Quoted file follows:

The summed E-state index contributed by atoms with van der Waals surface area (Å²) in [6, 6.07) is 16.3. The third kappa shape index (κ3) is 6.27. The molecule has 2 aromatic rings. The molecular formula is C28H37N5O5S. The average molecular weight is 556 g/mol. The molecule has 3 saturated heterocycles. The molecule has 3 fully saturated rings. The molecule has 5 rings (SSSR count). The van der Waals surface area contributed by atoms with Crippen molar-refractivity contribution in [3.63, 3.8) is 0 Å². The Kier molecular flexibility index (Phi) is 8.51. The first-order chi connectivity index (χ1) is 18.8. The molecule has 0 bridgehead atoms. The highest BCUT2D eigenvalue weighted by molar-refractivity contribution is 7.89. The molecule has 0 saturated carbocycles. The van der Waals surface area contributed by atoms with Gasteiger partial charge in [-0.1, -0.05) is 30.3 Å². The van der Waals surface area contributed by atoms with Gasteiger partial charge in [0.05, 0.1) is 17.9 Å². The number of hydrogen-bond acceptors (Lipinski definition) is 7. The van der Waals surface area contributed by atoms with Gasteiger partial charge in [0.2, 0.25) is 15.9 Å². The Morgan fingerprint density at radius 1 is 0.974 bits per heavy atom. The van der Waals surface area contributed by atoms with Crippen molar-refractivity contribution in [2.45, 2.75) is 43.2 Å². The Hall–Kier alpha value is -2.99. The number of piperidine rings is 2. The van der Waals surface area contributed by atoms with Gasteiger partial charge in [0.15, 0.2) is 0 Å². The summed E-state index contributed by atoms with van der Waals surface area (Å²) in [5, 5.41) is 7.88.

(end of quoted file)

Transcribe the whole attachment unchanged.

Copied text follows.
The summed E-state index contributed by atoms with van der Waals surface area (Å²) in [6, 6.07) is 16.3. The third kappa shape index (κ3) is 6.27. The molecule has 2 aromatic rings. The molecular formula is C28H37N5O5S. The average molecular weight is 556 g/mol. The molecule has 3 saturated heterocycles. The molecule has 3 fully saturated rings. The molecule has 5 rings (SSSR count). The van der Waals surface area contributed by atoms with Crippen molar-refractivity contribution in [3.63, 3.8) is 0 Å². The Kier molecular flexibility index (Phi) is 8.51. The first-order chi connectivity index (χ1) is 18.8. The molecule has 0 bridgehead atoms. The highest BCUT2D eigenvalue weighted by molar-refractivity contribution is 7.89. The molecule has 0 saturated carbocycles. The van der Waals surface area contributed by atoms with Gasteiger partial charge in [-0.1, -0.05) is 30.3 Å². The van der Waals surface area contributed by atoms with Gasteiger partial charge in [0.05, 0.1) is 17.9 Å². The number of hydrogen-bond acceptors (Lipinski definition) is 7. The van der Waals surface area contributed by atoms with Gasteiger partial charge in [0.2, 0.25) is 15.9 Å². The Morgan fingerprint density at radius 1 is 0.974 bits per heavy atom. The van der Waals surface area contributed by atoms with Crippen molar-refractivity contribution in [2.45, 2.75) is 43.2 Å². The Hall–Kier alpha value is -2.99. The number of piperidine rings is 2. The van der Waals surface area contributed by atoms with Gasteiger partial charge in [0.15, 0.2) is 0 Å². The summed E-state index contributed by atoms with van der Waals surface area (Å²) in [5, 5.41) is 7.88.